OAHN Swine Research Project: The creation of a network of sentinel pig farms to enable coordinated preparedness, early detection, and response to animal disease.


Project Lead: Dr. Robert Friendship

Collaborators:  Dr. Terri O’Sullivan, Dr. Zvonimir Poljak, Dr Vahab Farzan.

 

 

The main objective of the OAHN Swine Network Project was to create a sustainable program of demonstrated value to stakeholders.  This project involved: 1) Enrolling 50 nursery barns in Ontario to act as sentinel farms representing the Ontario swine herd.  2) Determining the prevalence of specific clinical signs such as coughing, lameness, diarrhea, ear necrosis, hernias etc.  3) Determining the prevalence of important swine pathogens and to explore whether the presence of certain pathogens is related to clinical signs, increased medication use, or a reduction in production performance.  This project was possible due to the financial support of many organizations including the Ontario Animal Health Network (OAHN).

Many different studies have and will take place by use of the established sentinel herd.  Preliminary results have revealed that the most common disease-related mortalities reported were due to streptococcal meningitis and post-weaning diarrhea.  The highest morbidities reported were caused porcine reproductive and respiratory syndrome virus (PRRSV) and influenza A virus.  Varying antibiotic use was recorded on these farms that included no use, multiple drugs used to treat individuals, and mass medication.  An example of one of the studies that has taken place to date using this sentinel herd is a study on investigating different types of Streptococcus suis present.  A total of 22 serotypes were identified with the most common typesbeing type 9 in sick pigs and type 31 in healthy pigs.  There were untypable isolates found in 61% of healthy and 40% of sick pigs.  We look forward to sharing the results of other studies conducted once results are compiled.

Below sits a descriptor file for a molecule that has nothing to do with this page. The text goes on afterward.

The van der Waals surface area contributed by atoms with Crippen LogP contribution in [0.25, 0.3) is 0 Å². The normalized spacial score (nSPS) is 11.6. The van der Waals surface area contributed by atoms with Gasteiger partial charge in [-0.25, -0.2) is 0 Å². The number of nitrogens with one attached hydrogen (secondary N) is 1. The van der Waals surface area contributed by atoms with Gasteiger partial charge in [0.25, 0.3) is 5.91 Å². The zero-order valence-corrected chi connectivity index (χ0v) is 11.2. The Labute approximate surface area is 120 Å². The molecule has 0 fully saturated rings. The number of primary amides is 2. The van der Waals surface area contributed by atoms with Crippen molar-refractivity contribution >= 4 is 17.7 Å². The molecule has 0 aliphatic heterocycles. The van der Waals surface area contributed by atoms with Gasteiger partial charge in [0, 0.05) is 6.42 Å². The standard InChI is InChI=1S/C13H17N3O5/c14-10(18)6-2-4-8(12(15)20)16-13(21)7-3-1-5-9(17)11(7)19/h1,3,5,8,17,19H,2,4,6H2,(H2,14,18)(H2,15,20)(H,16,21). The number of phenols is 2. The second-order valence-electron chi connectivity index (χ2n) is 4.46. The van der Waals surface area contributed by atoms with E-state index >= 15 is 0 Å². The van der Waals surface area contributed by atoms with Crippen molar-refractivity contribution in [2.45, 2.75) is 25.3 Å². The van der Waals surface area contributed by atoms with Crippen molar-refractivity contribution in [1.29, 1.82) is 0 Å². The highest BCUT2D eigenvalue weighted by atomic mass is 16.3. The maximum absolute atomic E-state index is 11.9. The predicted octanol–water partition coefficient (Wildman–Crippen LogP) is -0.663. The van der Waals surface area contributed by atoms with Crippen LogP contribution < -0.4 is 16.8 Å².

Read the full report here.

 

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